It’s one thing to find other researchers (let alone PhD students) that share similar research interests in terms of content and/or methodology, it’s an entirely different matter when you find someone who has the exact same research interest in your specific research area!
Some researchers do find this threatening whereas I found it a relief! Finally – someone who has done some research into VEM-NESTs (visible ethnic minority, native English speaking teachers) or in his case, NESTC (native English speakers of colour). This researcher was recommended to me by @michaelegriffin, a Twitter peep. Like 6 degrees of separation, this Twitter friend forwarded my blog address to his friend who then emailed me. If this isn’t an example of the networking power of Twitter I don’t know what is!
That was the start of a very fruitful discussion, where we’ve exchange not only email addresses but our MA dissertations which were on examining VEM-NEST/NESTC experiences of being English language teachers! After reading his dissertation I noticed that despite our shared research interests we certainly had different methodological approaches. For example he primarily used interview data whereas I used written narratives; he used 3 different groups of research participants (NESTC, WNEST and NNEST) where I concentrated on VEM-NESTs. From a methodological standpoint, we were (qualitative) worlds apart.
However the positions we held in our research studies were very much “insider” or “research-participant” orientations, were we were both the research and the participant in our respective studies – a position that carries very interesting implications when it comes to the analysis and interpretation of the data. On this note, it was also very interesting that we reflexively accounted for our particular position as researchers in our studies. It was this aspect of his dissertation that I found the most interesting – not only was he researching in a similar area but he was a VEM-NEST as well, positioning himself within the research.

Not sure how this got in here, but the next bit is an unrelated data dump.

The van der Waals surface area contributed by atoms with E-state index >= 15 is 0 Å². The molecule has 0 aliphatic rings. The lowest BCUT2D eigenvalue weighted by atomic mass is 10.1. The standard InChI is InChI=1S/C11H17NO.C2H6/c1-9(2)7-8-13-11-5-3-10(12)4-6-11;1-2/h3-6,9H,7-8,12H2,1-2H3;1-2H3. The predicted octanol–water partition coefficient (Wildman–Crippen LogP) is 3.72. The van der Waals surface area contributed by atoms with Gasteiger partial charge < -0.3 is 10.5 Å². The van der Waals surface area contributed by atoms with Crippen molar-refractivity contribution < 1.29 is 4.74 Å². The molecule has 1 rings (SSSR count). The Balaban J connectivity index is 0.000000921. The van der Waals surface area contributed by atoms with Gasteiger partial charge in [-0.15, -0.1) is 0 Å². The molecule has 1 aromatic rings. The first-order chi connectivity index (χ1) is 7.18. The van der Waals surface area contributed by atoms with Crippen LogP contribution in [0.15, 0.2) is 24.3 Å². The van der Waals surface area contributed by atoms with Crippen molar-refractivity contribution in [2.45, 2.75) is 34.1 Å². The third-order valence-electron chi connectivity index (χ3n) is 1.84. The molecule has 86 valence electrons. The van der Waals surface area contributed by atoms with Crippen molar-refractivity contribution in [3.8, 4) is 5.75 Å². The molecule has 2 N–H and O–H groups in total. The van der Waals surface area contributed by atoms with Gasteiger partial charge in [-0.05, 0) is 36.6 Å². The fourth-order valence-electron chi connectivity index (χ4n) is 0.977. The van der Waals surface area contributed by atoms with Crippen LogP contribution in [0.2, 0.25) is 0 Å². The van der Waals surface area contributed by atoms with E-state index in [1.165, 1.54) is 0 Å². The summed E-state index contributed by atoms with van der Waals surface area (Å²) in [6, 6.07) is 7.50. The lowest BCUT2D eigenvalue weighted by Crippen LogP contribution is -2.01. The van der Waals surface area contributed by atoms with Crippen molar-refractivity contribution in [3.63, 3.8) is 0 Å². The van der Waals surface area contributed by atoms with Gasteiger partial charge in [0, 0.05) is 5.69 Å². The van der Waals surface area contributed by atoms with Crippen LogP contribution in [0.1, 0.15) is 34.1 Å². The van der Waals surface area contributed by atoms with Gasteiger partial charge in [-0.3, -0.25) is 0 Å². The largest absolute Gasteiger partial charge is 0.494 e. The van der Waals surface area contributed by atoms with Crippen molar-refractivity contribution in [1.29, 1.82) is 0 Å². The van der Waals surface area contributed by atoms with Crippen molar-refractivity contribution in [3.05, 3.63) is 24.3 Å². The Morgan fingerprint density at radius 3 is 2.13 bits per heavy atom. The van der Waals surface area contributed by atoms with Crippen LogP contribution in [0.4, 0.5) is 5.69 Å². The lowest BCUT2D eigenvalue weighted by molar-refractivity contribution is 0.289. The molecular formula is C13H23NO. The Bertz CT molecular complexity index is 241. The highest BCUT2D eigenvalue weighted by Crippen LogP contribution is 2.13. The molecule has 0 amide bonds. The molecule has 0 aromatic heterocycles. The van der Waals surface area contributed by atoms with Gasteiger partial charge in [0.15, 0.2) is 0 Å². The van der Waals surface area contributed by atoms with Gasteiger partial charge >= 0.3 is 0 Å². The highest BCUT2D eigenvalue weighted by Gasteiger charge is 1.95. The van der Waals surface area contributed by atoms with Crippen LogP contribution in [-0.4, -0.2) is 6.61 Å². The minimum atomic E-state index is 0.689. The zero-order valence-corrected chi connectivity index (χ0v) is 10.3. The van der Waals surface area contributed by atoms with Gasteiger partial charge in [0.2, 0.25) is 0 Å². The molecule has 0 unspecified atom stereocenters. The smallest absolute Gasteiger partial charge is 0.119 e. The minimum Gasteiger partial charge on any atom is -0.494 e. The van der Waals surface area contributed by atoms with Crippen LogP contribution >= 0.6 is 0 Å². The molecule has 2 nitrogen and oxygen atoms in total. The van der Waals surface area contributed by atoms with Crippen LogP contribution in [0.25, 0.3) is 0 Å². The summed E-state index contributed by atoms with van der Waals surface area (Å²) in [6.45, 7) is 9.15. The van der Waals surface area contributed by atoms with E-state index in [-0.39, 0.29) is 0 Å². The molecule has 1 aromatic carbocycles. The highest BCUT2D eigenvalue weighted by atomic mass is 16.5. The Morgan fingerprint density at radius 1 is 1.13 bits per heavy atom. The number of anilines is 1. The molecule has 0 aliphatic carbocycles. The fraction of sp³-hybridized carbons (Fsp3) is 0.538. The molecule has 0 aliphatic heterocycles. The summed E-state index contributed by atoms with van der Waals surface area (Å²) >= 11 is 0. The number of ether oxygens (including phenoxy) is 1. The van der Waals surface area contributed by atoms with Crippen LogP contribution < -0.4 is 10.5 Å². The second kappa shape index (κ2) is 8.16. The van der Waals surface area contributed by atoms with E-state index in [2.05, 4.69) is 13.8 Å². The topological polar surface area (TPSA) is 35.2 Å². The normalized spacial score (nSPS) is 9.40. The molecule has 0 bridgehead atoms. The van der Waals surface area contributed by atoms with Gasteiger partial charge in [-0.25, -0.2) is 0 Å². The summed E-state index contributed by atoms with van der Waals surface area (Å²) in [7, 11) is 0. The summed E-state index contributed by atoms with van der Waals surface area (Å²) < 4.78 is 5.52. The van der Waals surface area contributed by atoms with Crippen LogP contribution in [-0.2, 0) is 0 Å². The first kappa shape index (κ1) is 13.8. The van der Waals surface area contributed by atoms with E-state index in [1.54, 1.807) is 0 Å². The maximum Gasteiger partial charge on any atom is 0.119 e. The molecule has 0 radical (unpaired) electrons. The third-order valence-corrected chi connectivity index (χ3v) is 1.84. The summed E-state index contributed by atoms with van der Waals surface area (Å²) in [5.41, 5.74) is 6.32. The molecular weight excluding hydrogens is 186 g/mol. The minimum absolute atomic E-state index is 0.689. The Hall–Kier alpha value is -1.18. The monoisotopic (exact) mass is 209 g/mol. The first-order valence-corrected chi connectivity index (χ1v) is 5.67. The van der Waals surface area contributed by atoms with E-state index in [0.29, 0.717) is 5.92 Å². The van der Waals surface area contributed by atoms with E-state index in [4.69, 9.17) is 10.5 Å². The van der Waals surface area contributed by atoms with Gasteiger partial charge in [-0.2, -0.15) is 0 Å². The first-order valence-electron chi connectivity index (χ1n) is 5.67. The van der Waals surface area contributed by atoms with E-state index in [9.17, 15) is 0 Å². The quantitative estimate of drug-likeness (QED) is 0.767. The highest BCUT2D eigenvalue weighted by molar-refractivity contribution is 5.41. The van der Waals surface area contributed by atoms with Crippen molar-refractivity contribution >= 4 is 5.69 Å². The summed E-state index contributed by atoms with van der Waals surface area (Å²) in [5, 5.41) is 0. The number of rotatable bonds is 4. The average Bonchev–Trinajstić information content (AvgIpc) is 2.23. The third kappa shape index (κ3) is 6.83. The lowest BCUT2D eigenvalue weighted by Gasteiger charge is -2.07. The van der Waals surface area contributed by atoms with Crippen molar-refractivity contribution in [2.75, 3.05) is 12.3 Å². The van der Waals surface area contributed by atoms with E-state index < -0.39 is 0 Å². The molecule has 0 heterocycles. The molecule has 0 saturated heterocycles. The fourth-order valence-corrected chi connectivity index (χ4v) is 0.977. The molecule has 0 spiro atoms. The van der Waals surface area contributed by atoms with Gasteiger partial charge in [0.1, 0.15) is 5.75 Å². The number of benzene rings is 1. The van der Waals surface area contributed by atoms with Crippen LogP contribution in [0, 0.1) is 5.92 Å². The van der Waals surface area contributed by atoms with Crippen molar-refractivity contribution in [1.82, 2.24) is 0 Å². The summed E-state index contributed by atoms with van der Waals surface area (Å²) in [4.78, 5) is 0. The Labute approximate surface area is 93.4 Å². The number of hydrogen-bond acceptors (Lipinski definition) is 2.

It was such a rewarding experience to finally read another study that was directly related to my own research interests. Directly related *rubs hands gleefully*! I don’t get to say that very often. A lot of the academic content that I read is closely related to different areas of my research, such as “nativespeakerism” or “racial identities” to name a few broad areas, but I have yet to come across a study that is done on VEM-NESTs/NESTC in TESOL, much less by a VEM-NEST/NESTC researcher. Thus, I was really invigorated to continue my PhD simply by his work. There were similarities and differences to our studies but the sheer fact that there is (present tense noted) another researcher in this ultra-specific area of TESOL means that there are, potentially, other individuals out there who may be impacted by this research, and that is an encouraging thought.